'Maths is just plain fun'
Gianne Derks is the MI’s new scientific director from 1 May. She has worked abroad longer than in the Netherlands and, after more than 27 years in Surrey, she dreams in English. Who is this new director and who or what managed to entice her to make the move to Leiden?
Your career runs from Eindhoven to Twente, to California, Vancouver and finally Surrey in the UK. Why Leiden now?
‘The vacancy immediately really appealed to me. What convinced me was the emphasis on teamwork. That is something I find very important in my work, I like working with other people. And furthermore, I like the fact that this is such a broad faculty, all natural sciences are represented. For my research, I also collaborate with other disciplines and that is very easy here in Leiden. And I already knew Leiden a bit; I have been working with scientists from the MI and LACDR institutes for a long time. In 2014, I was a guest of the MI for three months.’
What are your plans?
‘Step one is to talk to people. First, I want to get to know the institute and my new colleagues. And I am also looking forward to working with the other academic directors. What's going on in the faculty and how can we connect with it from the MI?’
Which discipline is logical for the MI to collaborate with?
‘Traditionally, mathematicians collaborate a lot with colleagues from physics and computer science. Nowadays this has expanded quite a bit, such as to biology and chemistry. For my own research, for example, I collaborate with people from biopharmaceutical sciences. But you can also think outside the natural sciences, such as criminology or art. You can use mathematics everywhere.’
Why did you start studying mathematics?
‘As a seventeen-year-old I went to open days to hear more about the studies physics and chemistry, but I wasn’t sure. Fortunately, we had a good dean at our high school. He asked me what I liked about physics and chemistry and then explained that I was actually saying I liked maths. And that did indeed work out very well during college.’
What kind of director are you?
‘I find it important to talk to people and see if we can come to a consensus together. I think it’s important that everyone is heard before I make a decision. Sometimes I might end up making choices that are not immediately obvious, but then I hope I can make it clear why it’s going that way.’
What is it like as a woman in mathematics?
‘When I started studying mathematics, there were very few other women. It wasn't a logical choice for girls at the time either. Fortunately, I am a bit stubborn and dared to follow my own path. At the time, I thought: in 30 years, it will be different, I will contribute to that. But when I look around me at a conference these days, I am still one of the few women present.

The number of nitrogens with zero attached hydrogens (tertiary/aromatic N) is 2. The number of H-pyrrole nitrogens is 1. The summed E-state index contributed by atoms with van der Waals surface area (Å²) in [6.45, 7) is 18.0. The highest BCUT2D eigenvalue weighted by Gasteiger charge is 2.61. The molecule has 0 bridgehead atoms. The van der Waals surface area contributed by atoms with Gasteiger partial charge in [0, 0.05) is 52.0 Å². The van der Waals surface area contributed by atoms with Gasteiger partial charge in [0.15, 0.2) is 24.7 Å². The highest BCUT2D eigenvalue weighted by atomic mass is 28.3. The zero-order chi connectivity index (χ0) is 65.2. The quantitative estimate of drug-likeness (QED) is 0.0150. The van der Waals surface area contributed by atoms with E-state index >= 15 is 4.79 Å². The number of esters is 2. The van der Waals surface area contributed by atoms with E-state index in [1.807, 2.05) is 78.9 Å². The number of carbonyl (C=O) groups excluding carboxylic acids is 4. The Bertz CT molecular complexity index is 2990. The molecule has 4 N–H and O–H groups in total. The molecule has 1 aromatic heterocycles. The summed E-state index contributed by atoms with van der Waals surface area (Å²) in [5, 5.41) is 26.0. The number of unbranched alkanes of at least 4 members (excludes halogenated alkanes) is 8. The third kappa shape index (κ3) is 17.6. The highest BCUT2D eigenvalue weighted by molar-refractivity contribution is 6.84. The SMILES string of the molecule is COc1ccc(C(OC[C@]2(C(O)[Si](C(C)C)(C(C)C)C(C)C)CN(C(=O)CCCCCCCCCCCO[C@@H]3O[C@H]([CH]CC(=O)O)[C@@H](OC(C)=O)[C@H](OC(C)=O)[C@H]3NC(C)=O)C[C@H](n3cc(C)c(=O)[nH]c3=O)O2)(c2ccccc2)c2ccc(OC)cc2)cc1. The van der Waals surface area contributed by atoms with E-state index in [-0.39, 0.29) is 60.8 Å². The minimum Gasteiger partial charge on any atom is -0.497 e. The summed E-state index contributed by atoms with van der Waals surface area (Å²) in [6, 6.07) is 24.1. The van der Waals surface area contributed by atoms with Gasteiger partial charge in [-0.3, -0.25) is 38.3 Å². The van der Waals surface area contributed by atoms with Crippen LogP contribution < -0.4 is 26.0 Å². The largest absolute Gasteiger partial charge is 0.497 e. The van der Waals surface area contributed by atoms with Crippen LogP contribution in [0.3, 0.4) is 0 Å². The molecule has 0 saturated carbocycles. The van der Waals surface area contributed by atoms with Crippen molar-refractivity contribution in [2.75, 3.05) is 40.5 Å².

It’s not that we necessarily have to have a lot of women or men. But I think diversity is important. It gives you a broader way of thinking. That's good for science.’
Do you like to share some things about your private life? Do you have any hobbies?
‘I love my garden very much. My partner and I are now looking for a house in Leiden and the surrounding area and that house must have a garden. In England, I had a garden with some vegetables and fruit. I don’t know if that will work here, space is limited. But it doesn’t have to be big. Just some plants and flowers, then I’m happy.
And I really like walking. In England you could walk fantastically, so I’m going to miss those hills. But I get the sea and dunes in return.’
How does your partner feel about this change?
‘He’s fine with my move. He will continue to work in London for now. That’s suboptimal, shall we say. Next year he will have a sabbatical so we can land here together. My partner is also Dutch and we like having the Netherlands as a base again. We’ll see how we arrange things later. With remote working, more is of course possible than before and he has more colleagues living abroad.’
How English are you after all these years?
‘I have lived in the UK for 27 years. I think if you meet me in the corridor here, I will unconsciously start talking in English first. That has become standard by now.’
27 years. Then this is quite a change.
‘It certainly is. Of course I’m going to miss my colleagues and friends in Surrey. But I will get new ones in return. And after 27 years, I’m ready for a change. At some point, everything gets so ingrained and then it’s good to do something different. New stimuli, new challenges.’
What do you like about your job?
‘I like all aspects of my job: management, research and teaching. Of course, I have to make choices. So I won’t be teaching at first and will focus on the management aspect of my job first. But I really enjoy working with students, so I definitely want to return in time. I like to transfer my enthusiasm for mathematics and enjoy giving students the confidence that they can do it. Maths is just so much fun!’
Text: Christi Waanders - Photo: Pim Rusch